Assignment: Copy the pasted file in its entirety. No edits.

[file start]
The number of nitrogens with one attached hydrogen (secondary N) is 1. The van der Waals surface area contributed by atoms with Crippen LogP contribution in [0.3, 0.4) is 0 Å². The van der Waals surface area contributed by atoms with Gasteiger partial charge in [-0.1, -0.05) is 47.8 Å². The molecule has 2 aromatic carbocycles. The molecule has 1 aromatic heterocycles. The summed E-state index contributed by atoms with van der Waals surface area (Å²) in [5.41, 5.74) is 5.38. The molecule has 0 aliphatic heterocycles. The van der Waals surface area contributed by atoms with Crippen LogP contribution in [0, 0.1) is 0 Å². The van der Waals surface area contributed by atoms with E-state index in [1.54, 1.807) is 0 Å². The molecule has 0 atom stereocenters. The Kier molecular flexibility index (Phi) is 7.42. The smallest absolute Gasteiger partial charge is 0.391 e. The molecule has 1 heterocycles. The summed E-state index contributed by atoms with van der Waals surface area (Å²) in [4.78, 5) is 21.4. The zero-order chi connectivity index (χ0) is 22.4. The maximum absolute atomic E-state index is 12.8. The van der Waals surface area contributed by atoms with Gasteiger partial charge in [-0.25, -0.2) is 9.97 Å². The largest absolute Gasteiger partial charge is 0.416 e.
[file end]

The number of nitrogens with one attached hydrogen (secondary N) is 1. The van der Waals surface area contributed by atoms with Crippen LogP contribution in [0.3, 0.4) is 0 Å². The van der Waals surface area contributed by atoms with Gasteiger partial charge in [-0.1, -0.05) is 47.8 Å². The molecule has 2 aromatic carbocycles. The molecule has 1 aromatic heterocycles. The summed E-state index contributed by atoms with van der Waals surface area (Å²) in [5.41, 5.74) is 5.38. The molecule has 0 aliphatic heterocycles. The van der Waals surface area contributed by atoms with Crippen LogP contribution in [0, 0.1) is 0 Å². The van der Waals surface area contributed by atoms with E-state index in [1.54, 1.807) is 0 Å². The molecule has 0 atom stereocenters. The Kier molecular flexibility index (Phi) is 7.42. The smallest absolute Gasteiger partial charge is 0.391 e. The molecule has 1 heterocycles. The summed E-state index contributed by atoms with van der Waals surface area (Å²) in [4.78, 5) is 21.4. The zero-order chi connectivity index (χ0) is 22.4. The maximum absolute atomic E-state index is 12.8. The van der Waals surface area contributed by atoms with Gasteiger partial charge in [-0.25, -0.2) is 9.97 Å². The largest absolute Gasteiger partial charge is 0.416 e.